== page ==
Michael Markowitz puts the world of representation and the world of abstraction into every work. His focus is always on capturing the energy of a gesture that is the momentary and immediate expression of someone’s life force. In his private drawing studio, one of the longest-standing in San Francisco, he teaches this: not just technique, but this way of seeing past the extraneous to the ‘mark’ that captures a moment.
He is a self-taught artist with a literature degree from UC Santa Barbara. His drawings are a collaboration with what is being seen (generally another human) and also with the process of drawing itself. The drawings thus represent a philosophy, what Markowitz speaks of as “the effort to live in a way that is not circumscribed by the desensitizing effects of habit, formula, assumption, and ridigity,” and as an “exploration of a deeper level of connection and intimacy that seems to elude us in many other aspects of living.”
He exhibits only in his studio and with the Paul Mahder Gallery.
I am originally from New York City, and essentially self-taught as an artist. (I have a degree in literature from the University of California Santa Barbara.) For the past 17 years I have made my living as an artist and art teacher. I run one of the largest private drawing studios in the Bay Area, where I conduct groups both with and without instruction.
The essence of what I teach, and the context out of which my work is created is focused on process versus product, specifically, the process of perception and the process of drawing as a physical reaction to visual experience. The work is not concerned with representing much else in the sense of being symbolic or conceptual in a way that might purport to represent an ideology or philosophy (political or otherwise).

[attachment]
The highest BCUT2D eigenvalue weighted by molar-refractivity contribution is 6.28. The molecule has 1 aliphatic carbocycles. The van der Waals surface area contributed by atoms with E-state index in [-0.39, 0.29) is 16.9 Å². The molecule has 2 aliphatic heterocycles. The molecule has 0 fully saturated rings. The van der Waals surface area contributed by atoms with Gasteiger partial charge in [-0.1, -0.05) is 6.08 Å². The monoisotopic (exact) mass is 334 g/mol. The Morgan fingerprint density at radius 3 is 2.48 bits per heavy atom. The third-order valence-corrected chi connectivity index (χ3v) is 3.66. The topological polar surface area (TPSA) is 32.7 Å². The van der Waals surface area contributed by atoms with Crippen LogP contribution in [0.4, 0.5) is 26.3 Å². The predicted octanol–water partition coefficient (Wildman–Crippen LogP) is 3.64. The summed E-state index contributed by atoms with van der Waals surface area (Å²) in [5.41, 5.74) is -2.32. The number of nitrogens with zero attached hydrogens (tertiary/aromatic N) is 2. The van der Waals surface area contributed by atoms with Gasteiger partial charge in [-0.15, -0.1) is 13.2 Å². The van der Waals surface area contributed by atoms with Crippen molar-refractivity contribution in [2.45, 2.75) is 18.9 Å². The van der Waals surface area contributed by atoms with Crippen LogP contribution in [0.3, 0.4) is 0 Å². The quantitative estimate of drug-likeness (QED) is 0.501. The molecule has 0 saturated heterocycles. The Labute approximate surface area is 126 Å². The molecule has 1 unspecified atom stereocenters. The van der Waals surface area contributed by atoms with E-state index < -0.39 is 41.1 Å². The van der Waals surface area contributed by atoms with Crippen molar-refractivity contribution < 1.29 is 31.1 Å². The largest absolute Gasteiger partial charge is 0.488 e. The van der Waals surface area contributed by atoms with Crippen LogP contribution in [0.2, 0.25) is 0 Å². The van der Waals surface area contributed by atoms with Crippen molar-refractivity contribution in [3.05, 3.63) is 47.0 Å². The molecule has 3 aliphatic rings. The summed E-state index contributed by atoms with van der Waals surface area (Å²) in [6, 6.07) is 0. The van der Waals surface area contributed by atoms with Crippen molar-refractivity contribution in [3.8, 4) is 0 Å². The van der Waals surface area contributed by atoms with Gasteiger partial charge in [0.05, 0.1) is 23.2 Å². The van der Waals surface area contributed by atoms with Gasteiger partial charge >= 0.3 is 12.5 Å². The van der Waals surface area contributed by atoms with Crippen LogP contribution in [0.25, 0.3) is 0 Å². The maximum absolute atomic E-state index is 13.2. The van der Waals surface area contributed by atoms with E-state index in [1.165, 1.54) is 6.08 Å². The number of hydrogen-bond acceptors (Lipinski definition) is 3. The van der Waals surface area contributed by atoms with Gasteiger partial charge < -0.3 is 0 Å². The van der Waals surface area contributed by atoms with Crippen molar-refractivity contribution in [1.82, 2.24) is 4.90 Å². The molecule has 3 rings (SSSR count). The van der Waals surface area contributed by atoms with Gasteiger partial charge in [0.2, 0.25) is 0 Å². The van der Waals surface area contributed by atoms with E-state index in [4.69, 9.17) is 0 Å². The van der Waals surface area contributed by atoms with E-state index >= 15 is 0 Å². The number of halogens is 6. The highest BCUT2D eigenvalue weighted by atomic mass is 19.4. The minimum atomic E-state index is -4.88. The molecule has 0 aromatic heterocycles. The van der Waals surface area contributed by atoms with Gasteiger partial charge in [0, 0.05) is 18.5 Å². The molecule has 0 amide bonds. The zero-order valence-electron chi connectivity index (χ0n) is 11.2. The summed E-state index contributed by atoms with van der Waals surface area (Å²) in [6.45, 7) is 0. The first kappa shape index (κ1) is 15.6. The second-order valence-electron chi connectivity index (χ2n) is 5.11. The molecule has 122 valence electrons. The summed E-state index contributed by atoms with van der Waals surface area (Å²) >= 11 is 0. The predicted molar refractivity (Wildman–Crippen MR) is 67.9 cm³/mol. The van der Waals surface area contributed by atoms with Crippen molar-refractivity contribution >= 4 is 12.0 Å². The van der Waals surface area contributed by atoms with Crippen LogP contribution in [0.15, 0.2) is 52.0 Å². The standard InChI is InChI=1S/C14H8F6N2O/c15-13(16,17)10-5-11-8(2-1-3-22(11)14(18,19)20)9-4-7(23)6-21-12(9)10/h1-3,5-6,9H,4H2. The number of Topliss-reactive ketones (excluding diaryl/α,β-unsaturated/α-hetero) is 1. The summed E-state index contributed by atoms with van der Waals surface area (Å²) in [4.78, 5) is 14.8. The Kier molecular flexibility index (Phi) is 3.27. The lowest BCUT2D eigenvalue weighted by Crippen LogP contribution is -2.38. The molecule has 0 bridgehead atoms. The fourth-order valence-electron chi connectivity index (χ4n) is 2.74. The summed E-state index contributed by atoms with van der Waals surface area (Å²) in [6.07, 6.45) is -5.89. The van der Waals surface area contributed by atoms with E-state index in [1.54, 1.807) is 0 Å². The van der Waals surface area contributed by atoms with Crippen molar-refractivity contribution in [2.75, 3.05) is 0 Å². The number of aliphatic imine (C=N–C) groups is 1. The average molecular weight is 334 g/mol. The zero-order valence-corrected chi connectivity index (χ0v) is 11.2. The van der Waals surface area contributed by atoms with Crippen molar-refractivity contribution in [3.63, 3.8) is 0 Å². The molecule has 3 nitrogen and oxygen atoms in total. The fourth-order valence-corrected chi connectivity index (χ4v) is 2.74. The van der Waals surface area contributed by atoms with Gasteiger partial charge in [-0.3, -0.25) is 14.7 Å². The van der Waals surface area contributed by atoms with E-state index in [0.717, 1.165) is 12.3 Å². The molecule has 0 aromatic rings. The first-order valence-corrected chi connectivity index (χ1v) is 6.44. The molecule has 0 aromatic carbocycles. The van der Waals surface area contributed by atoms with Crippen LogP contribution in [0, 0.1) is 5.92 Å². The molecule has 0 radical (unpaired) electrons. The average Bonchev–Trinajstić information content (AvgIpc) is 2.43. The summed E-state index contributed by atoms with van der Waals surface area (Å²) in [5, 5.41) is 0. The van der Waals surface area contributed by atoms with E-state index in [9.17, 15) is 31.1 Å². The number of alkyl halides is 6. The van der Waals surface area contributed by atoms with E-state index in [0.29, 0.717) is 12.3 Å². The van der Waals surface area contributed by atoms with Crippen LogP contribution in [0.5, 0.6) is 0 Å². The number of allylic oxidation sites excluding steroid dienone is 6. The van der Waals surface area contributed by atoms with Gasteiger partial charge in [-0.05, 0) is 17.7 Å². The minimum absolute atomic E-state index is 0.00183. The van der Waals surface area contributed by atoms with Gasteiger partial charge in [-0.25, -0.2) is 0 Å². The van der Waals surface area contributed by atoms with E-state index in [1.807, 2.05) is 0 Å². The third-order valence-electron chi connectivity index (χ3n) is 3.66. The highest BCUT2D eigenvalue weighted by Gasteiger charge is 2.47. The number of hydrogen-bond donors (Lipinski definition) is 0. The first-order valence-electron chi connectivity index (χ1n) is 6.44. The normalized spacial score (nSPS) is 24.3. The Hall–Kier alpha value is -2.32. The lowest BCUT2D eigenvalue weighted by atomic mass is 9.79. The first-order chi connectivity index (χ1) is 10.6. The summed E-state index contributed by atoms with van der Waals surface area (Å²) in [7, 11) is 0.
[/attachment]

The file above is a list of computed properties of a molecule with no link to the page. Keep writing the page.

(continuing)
Rather, it is about the struggle to engage experience (here the experience of both vision and mark making/image building,) in as pure and intense way as possible; freed of preconception, formula, habit and intention. I don’t know what form these drawings will take till they are done. They are not the product of a technique that is a pre-set pattern of response consciously put into play. They are essentially anti-technique in nature. They are about extending the range of sensitivity, response and expression so that experience is allowed to manifest through the broadest range of one’s individual sensibilities and capabilities. They are about reaction rather than calculation; response rather than intention. They are in every sense a collaboration with what is being seen (generally another human) and also a collaboration with the process of drawing itself; the possibilities and limitations of the medium, and interacting with the evolving image which is allowed to develop in a way that is , hopefully, neither formulaic nor predictable.
To this degree I guess the drawings do represent a philosophy. This might be expressed as the effort to live in a way that is not circumscribed by the desensitizing effects of habit, formula, assumption, and rigidity. (The things that reduce experience to something predictable, safe and controllable – that mute existence, numb distance and us from our own lives.) For me drawing is about a place where I can explore a deeper level of connection and intimacy with experience in a way that sadly seems to elude us in so many other aspects of our living.